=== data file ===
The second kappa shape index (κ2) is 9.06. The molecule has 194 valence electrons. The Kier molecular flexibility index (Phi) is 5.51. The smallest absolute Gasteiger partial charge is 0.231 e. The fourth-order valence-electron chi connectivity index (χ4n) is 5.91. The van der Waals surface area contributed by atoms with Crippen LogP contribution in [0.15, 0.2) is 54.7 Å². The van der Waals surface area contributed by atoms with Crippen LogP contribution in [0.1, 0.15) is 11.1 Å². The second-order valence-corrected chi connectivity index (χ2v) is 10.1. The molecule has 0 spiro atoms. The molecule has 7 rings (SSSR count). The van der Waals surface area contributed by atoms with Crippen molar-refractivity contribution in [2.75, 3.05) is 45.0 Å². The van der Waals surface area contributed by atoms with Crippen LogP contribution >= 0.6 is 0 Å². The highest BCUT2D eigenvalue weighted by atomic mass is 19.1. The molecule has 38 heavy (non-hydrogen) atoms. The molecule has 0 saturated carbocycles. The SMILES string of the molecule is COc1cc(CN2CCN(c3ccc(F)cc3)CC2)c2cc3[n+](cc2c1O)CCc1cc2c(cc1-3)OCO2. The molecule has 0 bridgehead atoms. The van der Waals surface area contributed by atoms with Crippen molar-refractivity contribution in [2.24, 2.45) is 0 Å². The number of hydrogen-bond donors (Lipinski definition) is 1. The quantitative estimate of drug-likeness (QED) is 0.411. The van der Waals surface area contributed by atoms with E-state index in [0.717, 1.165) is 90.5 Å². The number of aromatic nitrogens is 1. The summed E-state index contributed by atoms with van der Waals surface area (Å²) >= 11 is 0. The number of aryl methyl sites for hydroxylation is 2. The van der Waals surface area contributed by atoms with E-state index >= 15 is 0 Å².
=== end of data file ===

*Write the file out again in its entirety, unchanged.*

The second kappa shape index (κ2) is 9.06. The molecule has 194 valence electrons. The Kier molecular flexibility index (Phi) is 5.51. The smallest absolute Gasteiger partial charge is 0.231 e. The fourth-order valence-electron chi connectivity index (χ4n) is 5.91. The van der Waals surface area contributed by atoms with Crippen LogP contribution in [0.15, 0.2) is 54.7 Å². The van der Waals surface area contributed by atoms with Crippen LogP contribution in [0.1, 0.15) is 11.1 Å². The second-order valence-corrected chi connectivity index (χ2v) is 10.1. The molecule has 0 spiro atoms. The molecule has 7 rings (SSSR count). The van der Waals surface area contributed by atoms with Crippen molar-refractivity contribution in [2.75, 3.05) is 45.0 Å². The van der Waals surface area contributed by atoms with Crippen LogP contribution >= 0.6 is 0 Å². The highest BCUT2D eigenvalue weighted by atomic mass is 19.1. The molecule has 38 heavy (non-hydrogen) atoms. The molecule has 0 saturated carbocycles. The SMILES string of the molecule is COc1cc(CN2CCN(c3ccc(F)cc3)CC2)c2cc3[n+](cc2c1O)CCc1cc2c(cc1-3)OCO2. The molecule has 0 bridgehead atoms. The van der Waals surface area contributed by atoms with Crippen molar-refractivity contribution in [2.24, 2.45) is 0 Å². The number of hydrogen-bond donors (Lipinski definition) is 1. The quantitative estimate of drug-likeness (QED) is 0.411. The van der Waals surface area contributed by atoms with E-state index in [0.717, 1.165) is 90.5 Å². The number of aromatic nitrogens is 1. The summed E-state index contributed by atoms with van der Waals surface area (Å²) >= 11 is 0. The number of aryl methyl sites for hydroxylation is 2. The van der Waals surface area contributed by atoms with E-state index >= 15 is 0 Å².